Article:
Since reason alone can never produce any action, or give rise to volition, I infer, that the same faculty is as incapable of preventing volition, or of disputing the preference with any passion or emotion. This consequence is necessary. It is impossible reason could have the latter effect of preventing volition, but by giving an impulse in a contrary direction to our passion; and that impulse, had it operated alone, would have been able to produce volition. Nothing can oppose or retard the impulse of passion, but a contrary impulse; and if this contrary impulse ever arises from reason, that latter faculty must have an original influence on the will, and must be able to cause, as well as hinder any act of volition. But if reason has no original influence, it is impossible it can withstand any principle, which has such an efficacy, or ever keep the mind in suspense a moment. Thus it appears, that the principle, which opposes our passion, cannot be the same with reason, and is only called so in an improper sense. We speak not strictly and philosophically when we talk of the combat of passion and of reason. Reason is, and ought only to be the slave of the passions, and can never pretend to any other office than to serve and obey them.”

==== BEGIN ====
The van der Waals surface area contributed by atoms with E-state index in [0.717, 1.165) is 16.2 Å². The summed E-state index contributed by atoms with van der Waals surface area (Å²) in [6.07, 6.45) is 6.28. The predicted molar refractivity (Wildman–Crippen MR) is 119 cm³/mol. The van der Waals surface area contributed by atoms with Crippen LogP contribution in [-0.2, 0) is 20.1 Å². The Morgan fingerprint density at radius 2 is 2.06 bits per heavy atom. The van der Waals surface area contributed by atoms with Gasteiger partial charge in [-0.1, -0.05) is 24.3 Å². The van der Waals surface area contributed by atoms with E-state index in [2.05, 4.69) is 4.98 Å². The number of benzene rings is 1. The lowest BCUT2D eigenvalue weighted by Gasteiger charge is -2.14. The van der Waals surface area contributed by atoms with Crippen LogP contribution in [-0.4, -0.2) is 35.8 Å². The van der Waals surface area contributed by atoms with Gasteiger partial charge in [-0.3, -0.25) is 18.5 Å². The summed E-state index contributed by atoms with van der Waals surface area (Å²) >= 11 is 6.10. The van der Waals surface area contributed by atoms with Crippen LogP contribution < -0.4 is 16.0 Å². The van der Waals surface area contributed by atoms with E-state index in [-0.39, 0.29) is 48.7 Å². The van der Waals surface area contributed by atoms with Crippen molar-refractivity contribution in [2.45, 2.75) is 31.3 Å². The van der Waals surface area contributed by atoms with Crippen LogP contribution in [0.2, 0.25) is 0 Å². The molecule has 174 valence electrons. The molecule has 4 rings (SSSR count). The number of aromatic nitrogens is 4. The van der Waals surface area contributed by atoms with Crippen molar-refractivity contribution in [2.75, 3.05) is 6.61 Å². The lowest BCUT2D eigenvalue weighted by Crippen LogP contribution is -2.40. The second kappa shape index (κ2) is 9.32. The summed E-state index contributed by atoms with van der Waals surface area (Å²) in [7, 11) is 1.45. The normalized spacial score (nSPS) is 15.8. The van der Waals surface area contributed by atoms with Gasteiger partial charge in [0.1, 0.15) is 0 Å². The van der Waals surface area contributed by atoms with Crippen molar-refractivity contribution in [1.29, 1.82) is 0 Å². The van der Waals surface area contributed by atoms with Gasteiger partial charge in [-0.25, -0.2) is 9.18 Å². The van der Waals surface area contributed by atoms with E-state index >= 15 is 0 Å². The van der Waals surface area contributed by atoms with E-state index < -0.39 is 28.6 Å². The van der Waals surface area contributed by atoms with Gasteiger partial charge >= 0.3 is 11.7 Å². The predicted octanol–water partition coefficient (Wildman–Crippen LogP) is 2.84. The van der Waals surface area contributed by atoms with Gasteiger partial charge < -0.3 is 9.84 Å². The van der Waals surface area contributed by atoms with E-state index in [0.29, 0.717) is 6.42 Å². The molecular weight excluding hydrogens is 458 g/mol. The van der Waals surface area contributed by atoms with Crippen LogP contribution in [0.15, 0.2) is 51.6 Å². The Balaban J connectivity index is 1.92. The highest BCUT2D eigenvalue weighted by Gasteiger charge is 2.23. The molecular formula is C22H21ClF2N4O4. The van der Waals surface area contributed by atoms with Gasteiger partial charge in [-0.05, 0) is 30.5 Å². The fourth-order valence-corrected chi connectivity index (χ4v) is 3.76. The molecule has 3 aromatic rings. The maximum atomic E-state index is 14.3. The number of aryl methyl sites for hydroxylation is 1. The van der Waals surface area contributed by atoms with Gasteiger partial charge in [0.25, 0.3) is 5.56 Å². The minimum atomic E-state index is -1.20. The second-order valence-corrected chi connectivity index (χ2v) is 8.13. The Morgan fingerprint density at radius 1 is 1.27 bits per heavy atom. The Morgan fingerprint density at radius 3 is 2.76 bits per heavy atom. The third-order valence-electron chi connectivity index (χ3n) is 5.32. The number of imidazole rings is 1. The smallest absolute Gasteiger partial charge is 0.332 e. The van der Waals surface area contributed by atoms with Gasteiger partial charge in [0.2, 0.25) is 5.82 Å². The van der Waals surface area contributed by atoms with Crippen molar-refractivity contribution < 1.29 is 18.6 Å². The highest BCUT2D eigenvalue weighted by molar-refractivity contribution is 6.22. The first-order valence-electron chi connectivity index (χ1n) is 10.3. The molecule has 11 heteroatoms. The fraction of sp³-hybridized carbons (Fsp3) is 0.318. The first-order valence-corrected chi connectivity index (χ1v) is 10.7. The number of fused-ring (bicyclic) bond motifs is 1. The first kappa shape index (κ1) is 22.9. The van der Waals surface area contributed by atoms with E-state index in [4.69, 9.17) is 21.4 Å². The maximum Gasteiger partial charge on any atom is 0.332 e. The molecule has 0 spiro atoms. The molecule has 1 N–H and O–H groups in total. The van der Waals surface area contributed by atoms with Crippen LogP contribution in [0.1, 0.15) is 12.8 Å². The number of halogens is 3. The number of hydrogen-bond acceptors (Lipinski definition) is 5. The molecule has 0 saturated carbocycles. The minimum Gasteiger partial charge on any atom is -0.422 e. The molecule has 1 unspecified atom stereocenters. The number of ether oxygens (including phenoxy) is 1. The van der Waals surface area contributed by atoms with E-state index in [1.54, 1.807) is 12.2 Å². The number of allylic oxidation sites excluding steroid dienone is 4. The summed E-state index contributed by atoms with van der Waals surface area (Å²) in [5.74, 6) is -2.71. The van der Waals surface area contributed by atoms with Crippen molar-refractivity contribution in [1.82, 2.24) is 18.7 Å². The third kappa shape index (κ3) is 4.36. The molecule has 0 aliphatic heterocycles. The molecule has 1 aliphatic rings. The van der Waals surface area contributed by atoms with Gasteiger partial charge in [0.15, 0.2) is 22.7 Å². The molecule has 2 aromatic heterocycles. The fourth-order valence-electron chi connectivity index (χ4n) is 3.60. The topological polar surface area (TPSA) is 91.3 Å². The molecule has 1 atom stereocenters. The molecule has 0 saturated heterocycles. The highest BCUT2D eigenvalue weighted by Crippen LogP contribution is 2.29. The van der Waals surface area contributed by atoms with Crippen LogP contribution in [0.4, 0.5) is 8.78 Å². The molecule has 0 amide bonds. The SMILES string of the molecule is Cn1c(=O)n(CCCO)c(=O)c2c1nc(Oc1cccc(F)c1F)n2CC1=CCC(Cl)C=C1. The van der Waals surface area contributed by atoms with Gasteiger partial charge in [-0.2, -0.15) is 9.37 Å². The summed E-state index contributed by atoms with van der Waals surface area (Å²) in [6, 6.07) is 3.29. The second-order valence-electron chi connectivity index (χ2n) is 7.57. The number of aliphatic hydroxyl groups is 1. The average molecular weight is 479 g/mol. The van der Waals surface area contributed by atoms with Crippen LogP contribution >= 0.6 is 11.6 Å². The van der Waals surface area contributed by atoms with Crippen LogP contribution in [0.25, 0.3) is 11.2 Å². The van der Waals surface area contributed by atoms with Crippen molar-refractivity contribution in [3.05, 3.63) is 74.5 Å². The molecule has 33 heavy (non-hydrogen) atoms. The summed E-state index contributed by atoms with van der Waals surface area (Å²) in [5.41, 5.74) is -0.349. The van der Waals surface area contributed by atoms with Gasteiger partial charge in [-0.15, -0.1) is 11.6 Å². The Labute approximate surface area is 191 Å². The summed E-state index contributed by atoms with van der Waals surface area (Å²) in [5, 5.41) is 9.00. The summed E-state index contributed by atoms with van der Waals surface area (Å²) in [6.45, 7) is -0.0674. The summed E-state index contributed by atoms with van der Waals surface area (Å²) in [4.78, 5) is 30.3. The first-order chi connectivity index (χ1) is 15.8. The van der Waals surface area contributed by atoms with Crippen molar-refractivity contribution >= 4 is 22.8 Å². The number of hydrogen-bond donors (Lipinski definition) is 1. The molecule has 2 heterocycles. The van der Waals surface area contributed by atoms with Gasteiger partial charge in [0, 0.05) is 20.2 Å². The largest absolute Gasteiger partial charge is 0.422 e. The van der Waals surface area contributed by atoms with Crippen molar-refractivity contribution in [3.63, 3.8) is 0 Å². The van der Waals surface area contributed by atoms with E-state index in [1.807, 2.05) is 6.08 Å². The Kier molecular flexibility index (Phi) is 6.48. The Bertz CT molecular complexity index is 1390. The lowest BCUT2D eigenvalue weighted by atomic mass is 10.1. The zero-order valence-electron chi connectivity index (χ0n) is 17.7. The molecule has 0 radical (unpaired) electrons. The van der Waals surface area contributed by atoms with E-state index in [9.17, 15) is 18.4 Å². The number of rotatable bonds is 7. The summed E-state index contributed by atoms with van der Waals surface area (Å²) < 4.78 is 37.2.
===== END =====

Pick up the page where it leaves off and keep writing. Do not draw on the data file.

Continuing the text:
—David Hume, A Treatise of Human Nature

Notes

[1] Language, Truth and Logic by Alfred Jules Ayer

[2] The Unbelievers: The Evolution of Modern Atheism by S. T. Joshi